Look What The Cat Dragged In! – 9 Pictures

1. The Great Question…

If you own a cat, chances are that you're all too familiar with her at times odd behavior. By odd I mean bringing all kinds of dead stuff on your doorstep. Recalling back just one year, I've had my cat bring me at least 3 mice, 1 mole (yes, mole!), more than a few lizards, and a pigeon. Why do they do this? Why do our feline friends go through the trouble of catching and presenting us with their catch?

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2. I'm A Great Hunter, Look!

There's more than one answer to this actually. Beneath all their cuteness and the charm of demeanor, cats are predators; hunting is what they do. But they're cute even when they hunt, I hear you say. Yes, you're quite right, but we still ought to remember that their vicious hunting instinct is still kicking. Maybe dragging a rodent or two is the way to show off her hunting skills.

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3. A Little Something For My Friend

Another possible answer is that they, our furry little hunters, are thankful for our friendship. And graceful lithering aside, what better way to show their gratitude than bringing the gift of dead animals to our threshold?

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4. Eat That; It's Got Proteins

Another reason they might be doing it, and you've got to laugh at this, is that our cats want to feed us. Seeing how you go through all the trouble of filling her little bellies every time, your cat decided that it's a high time she returned a favor. Thanks sweetie, but I think I'll pass.

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5. Who Takes Care Of Whom?

I've read somewhere that, contrary to what your impressions may lead you to believe, cats are thinking that, actually, they are the ones who take care of us. That's right; think about it the next time you groom your cat; is she thankful for it, or indeed she thinks you're the thankful one. Understood in this way, bringing a mouse might be her obligation to you.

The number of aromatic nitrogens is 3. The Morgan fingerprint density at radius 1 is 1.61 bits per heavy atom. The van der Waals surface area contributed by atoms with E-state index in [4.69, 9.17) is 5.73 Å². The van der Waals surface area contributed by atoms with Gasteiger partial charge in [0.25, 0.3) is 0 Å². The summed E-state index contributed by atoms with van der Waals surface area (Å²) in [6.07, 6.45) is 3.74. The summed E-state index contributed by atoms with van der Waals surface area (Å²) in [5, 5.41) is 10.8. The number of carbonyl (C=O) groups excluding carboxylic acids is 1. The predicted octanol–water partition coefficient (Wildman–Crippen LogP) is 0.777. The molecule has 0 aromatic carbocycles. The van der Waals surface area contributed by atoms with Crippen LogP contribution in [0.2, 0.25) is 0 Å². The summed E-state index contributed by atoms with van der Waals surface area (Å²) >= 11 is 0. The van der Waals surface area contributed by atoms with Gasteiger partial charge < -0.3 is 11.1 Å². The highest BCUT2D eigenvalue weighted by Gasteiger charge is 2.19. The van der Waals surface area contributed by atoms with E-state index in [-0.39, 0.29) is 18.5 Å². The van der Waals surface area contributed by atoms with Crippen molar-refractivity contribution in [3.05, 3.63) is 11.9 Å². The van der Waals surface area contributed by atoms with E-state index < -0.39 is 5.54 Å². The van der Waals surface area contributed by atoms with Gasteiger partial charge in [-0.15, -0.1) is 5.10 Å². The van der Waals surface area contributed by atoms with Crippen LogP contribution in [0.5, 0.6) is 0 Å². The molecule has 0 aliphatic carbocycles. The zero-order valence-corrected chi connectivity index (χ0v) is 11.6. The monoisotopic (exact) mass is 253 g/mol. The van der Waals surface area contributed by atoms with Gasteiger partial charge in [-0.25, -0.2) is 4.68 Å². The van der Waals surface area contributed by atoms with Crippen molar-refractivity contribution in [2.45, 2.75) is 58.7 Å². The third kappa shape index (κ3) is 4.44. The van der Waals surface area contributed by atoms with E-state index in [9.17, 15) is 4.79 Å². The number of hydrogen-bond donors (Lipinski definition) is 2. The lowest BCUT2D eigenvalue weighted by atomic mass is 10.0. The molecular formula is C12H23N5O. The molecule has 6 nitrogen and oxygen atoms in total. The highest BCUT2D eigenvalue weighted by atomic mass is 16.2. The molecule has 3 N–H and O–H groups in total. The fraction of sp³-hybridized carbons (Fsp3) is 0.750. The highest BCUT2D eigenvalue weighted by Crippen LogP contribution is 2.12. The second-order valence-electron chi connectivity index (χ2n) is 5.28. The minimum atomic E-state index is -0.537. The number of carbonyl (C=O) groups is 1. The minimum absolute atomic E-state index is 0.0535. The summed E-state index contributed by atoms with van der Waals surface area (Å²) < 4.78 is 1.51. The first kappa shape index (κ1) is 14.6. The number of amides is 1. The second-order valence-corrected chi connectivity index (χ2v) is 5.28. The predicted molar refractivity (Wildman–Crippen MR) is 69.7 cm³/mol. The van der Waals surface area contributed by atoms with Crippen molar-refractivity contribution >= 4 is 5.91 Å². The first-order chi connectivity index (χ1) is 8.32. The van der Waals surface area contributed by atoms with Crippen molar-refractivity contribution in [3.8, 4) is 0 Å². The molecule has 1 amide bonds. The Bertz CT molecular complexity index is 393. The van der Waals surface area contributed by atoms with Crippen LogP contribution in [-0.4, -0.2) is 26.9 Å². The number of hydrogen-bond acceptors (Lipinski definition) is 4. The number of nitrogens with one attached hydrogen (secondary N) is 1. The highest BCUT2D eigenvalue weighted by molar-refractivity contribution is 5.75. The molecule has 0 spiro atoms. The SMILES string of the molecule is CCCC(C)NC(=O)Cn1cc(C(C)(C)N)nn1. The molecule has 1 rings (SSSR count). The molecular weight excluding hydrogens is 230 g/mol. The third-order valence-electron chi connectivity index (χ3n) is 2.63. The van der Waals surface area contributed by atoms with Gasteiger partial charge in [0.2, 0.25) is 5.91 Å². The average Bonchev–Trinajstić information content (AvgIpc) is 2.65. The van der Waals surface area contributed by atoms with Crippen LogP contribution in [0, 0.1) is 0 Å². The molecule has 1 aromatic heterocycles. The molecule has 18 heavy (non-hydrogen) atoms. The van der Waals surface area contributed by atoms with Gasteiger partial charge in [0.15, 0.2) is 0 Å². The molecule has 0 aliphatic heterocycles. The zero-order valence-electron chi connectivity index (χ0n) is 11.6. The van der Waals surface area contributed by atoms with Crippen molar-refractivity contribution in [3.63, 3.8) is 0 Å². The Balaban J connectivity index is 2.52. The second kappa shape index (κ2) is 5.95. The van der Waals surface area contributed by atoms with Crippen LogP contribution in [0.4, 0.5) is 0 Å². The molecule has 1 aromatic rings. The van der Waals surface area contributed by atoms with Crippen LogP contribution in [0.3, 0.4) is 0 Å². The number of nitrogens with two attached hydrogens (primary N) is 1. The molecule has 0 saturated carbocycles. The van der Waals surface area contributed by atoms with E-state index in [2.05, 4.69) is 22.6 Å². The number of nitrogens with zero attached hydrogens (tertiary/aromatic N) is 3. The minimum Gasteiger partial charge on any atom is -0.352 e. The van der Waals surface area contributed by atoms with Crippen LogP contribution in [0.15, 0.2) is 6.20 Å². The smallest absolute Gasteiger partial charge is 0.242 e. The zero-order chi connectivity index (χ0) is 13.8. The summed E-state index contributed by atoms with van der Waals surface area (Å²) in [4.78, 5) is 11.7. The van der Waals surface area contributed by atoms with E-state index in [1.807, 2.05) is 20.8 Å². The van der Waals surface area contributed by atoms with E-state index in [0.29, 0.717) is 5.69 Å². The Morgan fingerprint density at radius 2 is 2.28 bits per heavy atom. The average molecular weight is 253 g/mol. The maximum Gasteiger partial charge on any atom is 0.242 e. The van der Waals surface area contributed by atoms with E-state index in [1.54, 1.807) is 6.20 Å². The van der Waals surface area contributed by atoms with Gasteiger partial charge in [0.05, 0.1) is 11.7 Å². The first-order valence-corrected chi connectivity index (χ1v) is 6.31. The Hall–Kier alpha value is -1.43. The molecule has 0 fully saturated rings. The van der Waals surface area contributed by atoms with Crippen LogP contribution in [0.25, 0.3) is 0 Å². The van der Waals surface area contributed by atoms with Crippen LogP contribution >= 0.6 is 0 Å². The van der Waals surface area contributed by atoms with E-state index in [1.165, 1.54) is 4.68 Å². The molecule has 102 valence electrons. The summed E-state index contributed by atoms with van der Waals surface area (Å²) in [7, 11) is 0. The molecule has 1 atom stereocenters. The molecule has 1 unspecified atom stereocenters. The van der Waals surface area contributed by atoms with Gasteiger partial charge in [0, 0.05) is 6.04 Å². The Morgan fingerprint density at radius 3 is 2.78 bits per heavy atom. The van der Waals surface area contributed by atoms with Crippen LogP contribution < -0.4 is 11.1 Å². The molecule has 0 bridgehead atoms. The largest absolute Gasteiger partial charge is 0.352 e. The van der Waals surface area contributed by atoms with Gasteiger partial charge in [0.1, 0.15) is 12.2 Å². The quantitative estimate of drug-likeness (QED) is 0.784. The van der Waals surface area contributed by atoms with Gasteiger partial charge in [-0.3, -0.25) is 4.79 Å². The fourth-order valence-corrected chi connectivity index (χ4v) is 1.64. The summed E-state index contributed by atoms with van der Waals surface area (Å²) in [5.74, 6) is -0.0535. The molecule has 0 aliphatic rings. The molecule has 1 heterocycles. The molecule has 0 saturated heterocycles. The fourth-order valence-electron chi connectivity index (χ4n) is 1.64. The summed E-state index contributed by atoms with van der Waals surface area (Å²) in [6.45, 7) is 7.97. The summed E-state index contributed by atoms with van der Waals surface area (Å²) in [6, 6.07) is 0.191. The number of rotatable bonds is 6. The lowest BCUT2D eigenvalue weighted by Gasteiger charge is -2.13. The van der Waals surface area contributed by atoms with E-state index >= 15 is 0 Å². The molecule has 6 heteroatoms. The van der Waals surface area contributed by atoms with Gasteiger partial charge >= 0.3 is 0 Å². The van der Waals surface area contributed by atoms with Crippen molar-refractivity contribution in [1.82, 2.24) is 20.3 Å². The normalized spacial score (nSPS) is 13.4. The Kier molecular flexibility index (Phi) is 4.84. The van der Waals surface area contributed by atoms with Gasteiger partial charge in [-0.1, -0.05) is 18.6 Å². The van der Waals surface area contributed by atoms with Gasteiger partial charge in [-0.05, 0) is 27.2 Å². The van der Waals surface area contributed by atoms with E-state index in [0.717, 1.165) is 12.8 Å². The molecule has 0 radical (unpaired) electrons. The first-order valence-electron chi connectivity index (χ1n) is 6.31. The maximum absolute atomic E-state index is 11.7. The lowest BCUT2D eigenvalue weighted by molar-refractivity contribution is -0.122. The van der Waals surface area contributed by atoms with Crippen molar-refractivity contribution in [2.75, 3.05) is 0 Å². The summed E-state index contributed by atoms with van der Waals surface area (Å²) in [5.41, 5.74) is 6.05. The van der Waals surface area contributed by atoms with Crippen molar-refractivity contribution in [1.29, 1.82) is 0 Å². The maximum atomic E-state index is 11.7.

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6. Here You Go, My Little Kittens

There's another type of instinct besides hunting that dominates your cat's behavior – maternal. Obviously, it's present only in female cats who might, just might, think we're their kittens and we need protection and care

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7. Just Follow My Lead

Your cat learned the hunting trade from her mother, and she in turn learned it from her mother before. Coupled with a previous assertion, understanding this may lead to conclusion that your cat has taken upon herself to teach you how to hunt. Now where would we be without that?

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8. Attention-seeker

Or maybe none of the above. Maybe she's only doing it to get some attention. Maybe bringing dead stuff is in league with meowing, pawing, rubbing around legs, and other successful stratagems cats play upon us.   

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9. Can I Make Her Stop

Short answer – no. Longer would be that no amount of talking to or training would make your cat stop doing what she's done for centuries. She'll purr, she'll hunt (unless she's super lazy like my previous cat), she'll continue bringing dead stuff, and all you can do is deal with it. But most importantly, she'll continue to be our little pet.

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Image Sources:

  1. freeimages.com/photo/cat-story-22-1385242
  2. pixabay.com/en/cat-domestic-cat-young-playful-1422230/
  3. pixabay.com/en/cat-red-cute-mackerel-tiger-sweet-1044750/
  4. stocksnap.io/photo/84NV4Q61JC
  5. pixabay.com/en/cat-mieze-mackerel-lauer-play-1325249/
  6. freeimages.com/photo/family-walk-1315593
  7. pixabay.com/en/cat-red-mackerel-mieze-cute-1318434/
  8. pixabay.com/en/cat-small-cute-pete-1440464/
  9. images.unsplash.com/photo-1448698314110-8c1b903e0717

Author: Logos1

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